Legion hasn't exactly been shy about its connection to Marvel Comics; the company's name pops up every episode, preceded by "in association with." But Noah Hawley's X-Men series has been less explicit about its connections to the larger X-Universe. The word "mutant" is tossed around as casually as a heavily armed Division 3 foot soldier or pesky door blocking the way to a super-secret underground facility, but the series has so far been less than forthcoming when it comes to naming names and showcasing familiar characters outside of an admittedly changed and now ready-for-primetime David Haller. All the while, though, the question of if and when the show would draw a more distinct line back to its source material has lingered.
So far, that line has existed in the set design, with numerous Xs popping up in the background, an implicit reminder that Legion is cognizant its specific comic book origins. But while the series – or more to a point, its remarkable aesthetic – is willing to make such nonverbal gestures toward the funny books, the characters have been demonstrably less so. That was until David's sister Amy dropped the bombshell most knew was coming: David was adopted.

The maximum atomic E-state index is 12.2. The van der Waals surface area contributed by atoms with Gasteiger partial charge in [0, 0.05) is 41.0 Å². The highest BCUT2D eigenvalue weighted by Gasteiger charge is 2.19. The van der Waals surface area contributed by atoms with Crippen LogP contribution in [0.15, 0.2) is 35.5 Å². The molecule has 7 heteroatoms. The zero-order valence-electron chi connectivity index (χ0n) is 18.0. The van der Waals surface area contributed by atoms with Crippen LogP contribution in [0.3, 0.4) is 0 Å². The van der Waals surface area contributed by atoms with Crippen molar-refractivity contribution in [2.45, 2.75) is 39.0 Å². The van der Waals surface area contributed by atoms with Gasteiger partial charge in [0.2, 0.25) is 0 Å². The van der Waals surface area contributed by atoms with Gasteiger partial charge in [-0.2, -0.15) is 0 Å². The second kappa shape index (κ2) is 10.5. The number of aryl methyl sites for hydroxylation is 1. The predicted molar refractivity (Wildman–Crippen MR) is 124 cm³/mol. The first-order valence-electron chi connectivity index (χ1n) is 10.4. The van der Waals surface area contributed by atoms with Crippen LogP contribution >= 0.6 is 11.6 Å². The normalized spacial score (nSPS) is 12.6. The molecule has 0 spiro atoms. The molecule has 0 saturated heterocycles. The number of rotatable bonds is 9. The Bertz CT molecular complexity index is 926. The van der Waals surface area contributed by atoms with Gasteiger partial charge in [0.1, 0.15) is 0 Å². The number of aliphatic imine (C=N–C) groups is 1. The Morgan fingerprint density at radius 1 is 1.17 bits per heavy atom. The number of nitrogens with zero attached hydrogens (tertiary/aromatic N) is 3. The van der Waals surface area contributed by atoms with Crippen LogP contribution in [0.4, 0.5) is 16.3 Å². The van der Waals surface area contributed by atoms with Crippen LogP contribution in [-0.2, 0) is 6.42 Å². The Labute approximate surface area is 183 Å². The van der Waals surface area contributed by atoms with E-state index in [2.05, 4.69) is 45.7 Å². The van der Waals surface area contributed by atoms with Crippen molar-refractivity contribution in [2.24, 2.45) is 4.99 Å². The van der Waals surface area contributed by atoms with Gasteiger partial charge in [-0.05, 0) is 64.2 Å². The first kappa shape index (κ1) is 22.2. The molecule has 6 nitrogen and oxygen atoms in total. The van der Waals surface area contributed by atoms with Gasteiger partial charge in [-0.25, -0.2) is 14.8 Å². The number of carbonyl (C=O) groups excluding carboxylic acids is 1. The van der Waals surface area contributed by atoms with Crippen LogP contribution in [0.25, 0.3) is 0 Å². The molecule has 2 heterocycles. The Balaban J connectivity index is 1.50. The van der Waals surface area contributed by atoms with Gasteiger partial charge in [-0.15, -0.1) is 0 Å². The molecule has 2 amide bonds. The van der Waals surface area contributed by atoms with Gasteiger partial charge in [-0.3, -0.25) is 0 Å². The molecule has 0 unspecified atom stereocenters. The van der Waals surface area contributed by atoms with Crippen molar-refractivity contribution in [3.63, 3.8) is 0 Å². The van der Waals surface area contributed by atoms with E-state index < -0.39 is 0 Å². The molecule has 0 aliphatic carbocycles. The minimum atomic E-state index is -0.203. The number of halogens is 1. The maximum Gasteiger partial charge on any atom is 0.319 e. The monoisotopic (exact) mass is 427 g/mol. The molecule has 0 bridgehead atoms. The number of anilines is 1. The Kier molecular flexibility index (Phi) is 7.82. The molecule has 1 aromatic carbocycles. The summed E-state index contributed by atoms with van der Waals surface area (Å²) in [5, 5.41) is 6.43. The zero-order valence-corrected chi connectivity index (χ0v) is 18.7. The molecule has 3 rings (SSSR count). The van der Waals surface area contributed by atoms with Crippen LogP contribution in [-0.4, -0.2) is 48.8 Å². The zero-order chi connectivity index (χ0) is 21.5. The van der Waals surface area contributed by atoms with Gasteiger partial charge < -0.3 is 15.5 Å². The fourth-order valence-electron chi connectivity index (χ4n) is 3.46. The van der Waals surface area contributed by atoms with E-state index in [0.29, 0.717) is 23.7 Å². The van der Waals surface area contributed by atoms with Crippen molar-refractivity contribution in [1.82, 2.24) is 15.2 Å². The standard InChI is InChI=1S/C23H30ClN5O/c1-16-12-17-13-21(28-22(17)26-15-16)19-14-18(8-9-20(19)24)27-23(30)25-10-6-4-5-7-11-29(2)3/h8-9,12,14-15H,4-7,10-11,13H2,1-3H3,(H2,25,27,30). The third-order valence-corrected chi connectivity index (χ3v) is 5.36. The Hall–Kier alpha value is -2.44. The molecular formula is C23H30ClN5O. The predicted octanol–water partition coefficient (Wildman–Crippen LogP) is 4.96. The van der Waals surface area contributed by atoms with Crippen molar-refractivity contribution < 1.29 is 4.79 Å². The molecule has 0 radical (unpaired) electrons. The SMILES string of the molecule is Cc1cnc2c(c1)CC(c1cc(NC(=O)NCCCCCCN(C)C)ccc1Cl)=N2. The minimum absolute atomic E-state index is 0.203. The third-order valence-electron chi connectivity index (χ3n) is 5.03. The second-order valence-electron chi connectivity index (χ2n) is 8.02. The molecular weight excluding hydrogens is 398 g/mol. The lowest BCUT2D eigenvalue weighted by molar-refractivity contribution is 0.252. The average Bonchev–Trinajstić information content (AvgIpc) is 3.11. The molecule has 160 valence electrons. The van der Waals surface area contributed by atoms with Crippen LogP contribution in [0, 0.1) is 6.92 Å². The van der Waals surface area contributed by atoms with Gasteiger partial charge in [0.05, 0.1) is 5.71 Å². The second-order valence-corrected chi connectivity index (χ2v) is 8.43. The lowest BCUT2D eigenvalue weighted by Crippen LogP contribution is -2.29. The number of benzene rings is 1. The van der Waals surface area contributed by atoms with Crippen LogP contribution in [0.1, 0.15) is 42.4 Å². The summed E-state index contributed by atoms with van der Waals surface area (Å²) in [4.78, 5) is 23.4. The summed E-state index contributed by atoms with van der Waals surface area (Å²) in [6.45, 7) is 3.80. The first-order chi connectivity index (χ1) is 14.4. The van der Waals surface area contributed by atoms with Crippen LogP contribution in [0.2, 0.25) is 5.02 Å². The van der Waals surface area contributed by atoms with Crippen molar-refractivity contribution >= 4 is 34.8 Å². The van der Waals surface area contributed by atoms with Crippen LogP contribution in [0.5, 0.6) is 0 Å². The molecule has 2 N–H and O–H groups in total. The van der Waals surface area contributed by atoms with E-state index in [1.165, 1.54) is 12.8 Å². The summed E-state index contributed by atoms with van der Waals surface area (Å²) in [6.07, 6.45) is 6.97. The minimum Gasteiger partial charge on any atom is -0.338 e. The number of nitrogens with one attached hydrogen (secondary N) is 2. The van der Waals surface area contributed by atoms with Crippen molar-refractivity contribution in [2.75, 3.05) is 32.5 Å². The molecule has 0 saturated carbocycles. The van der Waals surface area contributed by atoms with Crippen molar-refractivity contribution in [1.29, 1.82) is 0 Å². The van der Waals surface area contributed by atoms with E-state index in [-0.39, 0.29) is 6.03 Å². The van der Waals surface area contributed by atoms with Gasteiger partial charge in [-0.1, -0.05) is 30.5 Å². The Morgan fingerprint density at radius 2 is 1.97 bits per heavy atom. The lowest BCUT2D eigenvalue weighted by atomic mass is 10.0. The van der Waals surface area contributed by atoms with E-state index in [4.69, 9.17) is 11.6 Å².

It was the sort of revelation that came late in the season and promised to take the series and its protagonist on a different journey than discovering whether or not everything presented to the audience so far was a figment of one very powerful mutant's imagination, or if it was in some way grounded in reality. While Legion has mostly proven deft at toeing the line between being delightfully, creatively weird and pushing the narrative toward something – anything – that matters beyond the show's ability to question the reality of its characters, the promise that there were answers – or at least someone out there with answers – helped ground the occasional nebulousness of the story and give it the hint of direction it needed.
While Legion mostly fooled around with the concept of stalling for time (or simply stalling time) last week, and in the process found out early on that there were some television storytelling formulas that would remain cliché no matter how stylistically dressed they were, 'Chapter 7' is here to provide answers… sort of.
Noah Hawley hasn't been shy about exactly where Legion fits into the larger X-Men Universe and how important it is to first stand on its own – though there has been some confusion when it comes to the series creator's intentions for more mainstream Marvel mutants making appearances and producer Lauren Shuler Donner, who has claimed Legion is its "own universe". Still, the question of David's origin has lingered over nearly every episode, and that query has only grown more pronounced since the series drew a big circle around it. Add that to the Devil With the Yellow Eyes finally getting a name (two, actually) in 'Chapter 7' – which doesn't beat around the bush in letting everyone know the parasitic psychic entity using David's mind like his own personal wellness retreat is Amahl Farouk or the Shadow King – and you have a recipe for some genuine comic book-inspired intrigue.